Thursday, June 21, 2018

Fast Times in San Diego -- Heart's Nancy Wilson Makes a Rare Solo Appearance at San Diego County Fair on Friday

Nancy Wilson, co-founder and guitarist of the iconic rock band Heart, has for the last 44 years been overshadowed, somewhat, by her sister Ann Wilson, the band’s lead singer.

While that’s not unusual -- lead singers typically get the most ink -- the reality is that Nancy and Ann are equally responsible for the commercial and artistic triumphs of Heart, which is easily the greatest rock and roll band ever led by two women.

The Wilson girls kicked off their esteemed music careers inauspiciously in 1966 with an all-girls band called The Viewpoints. They did mostly Beatles covers. Heart came to be in 1974. And it didn’t take long for stardom to follow.

Ann’s inimitably haunting vocals were of course a staple of the Heart sound from the beginning. But the sensibility of the band, which has always brought a winning combination of hard, electric Led Zeppelinesque rock with acoustic, introspective Joni Mitchellesque soft folk, comes largely from Nancy.

One might say that the heart of Heart is Nancy's soul. Both yin and yang, tender and tough, her physical beauty is complemented and even surpassed by her musical depth. Nancy, who appears Friday night in concert on the Grandstand Stage at the San Diego County Fair, sans Ann, is so much more than a pretty face.

She's a warrior. An innovator. A pioneer. She made a name for herself as a female rock-and-roll guitarist when you could count them on one hand. The lead guitar is of course historically the domain of men. Talk about shattering the glass ceiling!

Nancy just never appeared the least bit intimidated by the boys. Talent will give you that confidence. And she can rock out with the best of them. A rocker to the core (“Barracuda” “Kick it Out”), she is also an intuitive and sensitive songwriter (“Dog and Butterfly” “Dreamboat Annie”). The two are not mutually exclusive.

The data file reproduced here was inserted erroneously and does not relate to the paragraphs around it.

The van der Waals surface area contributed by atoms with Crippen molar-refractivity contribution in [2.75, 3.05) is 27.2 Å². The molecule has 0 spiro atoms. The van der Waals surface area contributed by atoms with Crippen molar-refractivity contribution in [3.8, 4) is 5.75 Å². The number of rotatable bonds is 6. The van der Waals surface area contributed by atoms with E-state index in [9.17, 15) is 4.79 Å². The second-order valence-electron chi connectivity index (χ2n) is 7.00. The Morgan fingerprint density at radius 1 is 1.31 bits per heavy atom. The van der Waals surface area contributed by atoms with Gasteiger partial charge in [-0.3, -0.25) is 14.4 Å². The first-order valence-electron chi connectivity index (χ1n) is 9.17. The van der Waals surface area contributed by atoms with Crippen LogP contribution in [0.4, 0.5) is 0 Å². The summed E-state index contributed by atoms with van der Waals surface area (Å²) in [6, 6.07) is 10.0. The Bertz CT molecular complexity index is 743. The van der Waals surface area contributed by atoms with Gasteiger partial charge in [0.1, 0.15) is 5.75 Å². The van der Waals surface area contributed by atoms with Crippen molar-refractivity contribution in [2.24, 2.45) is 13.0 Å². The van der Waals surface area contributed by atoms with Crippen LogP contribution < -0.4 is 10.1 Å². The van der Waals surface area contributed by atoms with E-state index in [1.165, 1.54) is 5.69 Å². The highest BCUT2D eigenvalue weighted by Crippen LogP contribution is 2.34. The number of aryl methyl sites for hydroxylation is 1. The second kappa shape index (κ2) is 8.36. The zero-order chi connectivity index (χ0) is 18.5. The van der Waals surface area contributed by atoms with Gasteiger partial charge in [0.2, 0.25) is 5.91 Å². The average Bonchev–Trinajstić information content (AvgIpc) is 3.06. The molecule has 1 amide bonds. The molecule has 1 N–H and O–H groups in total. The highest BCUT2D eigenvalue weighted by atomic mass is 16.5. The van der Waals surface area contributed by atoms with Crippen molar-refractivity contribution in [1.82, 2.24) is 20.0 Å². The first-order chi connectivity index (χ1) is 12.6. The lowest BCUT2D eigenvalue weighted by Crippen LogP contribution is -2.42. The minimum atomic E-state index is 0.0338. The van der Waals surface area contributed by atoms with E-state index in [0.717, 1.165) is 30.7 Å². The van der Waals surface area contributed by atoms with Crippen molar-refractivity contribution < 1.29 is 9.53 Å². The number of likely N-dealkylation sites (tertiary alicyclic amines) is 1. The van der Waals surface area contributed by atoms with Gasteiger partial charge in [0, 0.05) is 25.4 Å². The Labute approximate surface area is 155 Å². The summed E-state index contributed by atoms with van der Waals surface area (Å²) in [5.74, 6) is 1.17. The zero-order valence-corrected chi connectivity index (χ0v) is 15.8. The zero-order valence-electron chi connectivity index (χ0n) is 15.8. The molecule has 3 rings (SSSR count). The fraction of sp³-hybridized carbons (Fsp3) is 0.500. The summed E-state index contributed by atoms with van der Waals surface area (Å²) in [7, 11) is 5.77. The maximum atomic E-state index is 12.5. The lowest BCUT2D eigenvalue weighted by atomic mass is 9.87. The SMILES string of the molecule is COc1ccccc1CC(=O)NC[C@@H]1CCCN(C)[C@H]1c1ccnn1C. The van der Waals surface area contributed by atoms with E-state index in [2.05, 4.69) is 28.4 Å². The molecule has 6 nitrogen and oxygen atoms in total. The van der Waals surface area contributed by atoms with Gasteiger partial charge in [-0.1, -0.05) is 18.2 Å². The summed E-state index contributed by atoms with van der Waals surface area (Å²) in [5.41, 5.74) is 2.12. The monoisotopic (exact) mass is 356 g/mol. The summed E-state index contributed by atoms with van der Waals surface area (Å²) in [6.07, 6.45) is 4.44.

Nancy's Connections to San Diego and 'Fast Times' 

Many of my fellow San Diego fans of Nancy Wilson know that there is a whole other dimension to her legend. Do the words “Fast Times at Ridgemont High” ring any bells?

There's a fun and fascinating connection between Nancy, San Diego and the legacy of “Fast Times at Ridgemont High,” the acclaimed book and movie that are spot-on depictions of California high school life in the late 70s/early 80s.

If you’re a longtime San Diegan, and perhaps even if you aren’t, you probably know at least some of the details of the back story behind Fast Times.

The book and film were written by Cameron Crowe, who grew up in San Diego and was married to Nancy Wilson for 22 years before Nancy filed for divorce in 2010. They have twin boys.

Crowe, as depicted in his own masterpiece film “Almost Famous,” was a young rock journalist, a literary wunderkind who was penning wise-behind-his-years prose for the underground paper the San Diego Door and other rock pubs when he was still wet behind the ears.

As a still young-looking twentysomething writer for Rolling Stone magazine, Crowe re-enrolled “under cover” at Clairemont High School in San Diego and got to know a lot of the kids.

Cameron then changed the names of the kids to protect their identities, and changed the name of the school from Clairemont to Ridgemont, and wrote about the experiences he witnessed at the school. The rest is history.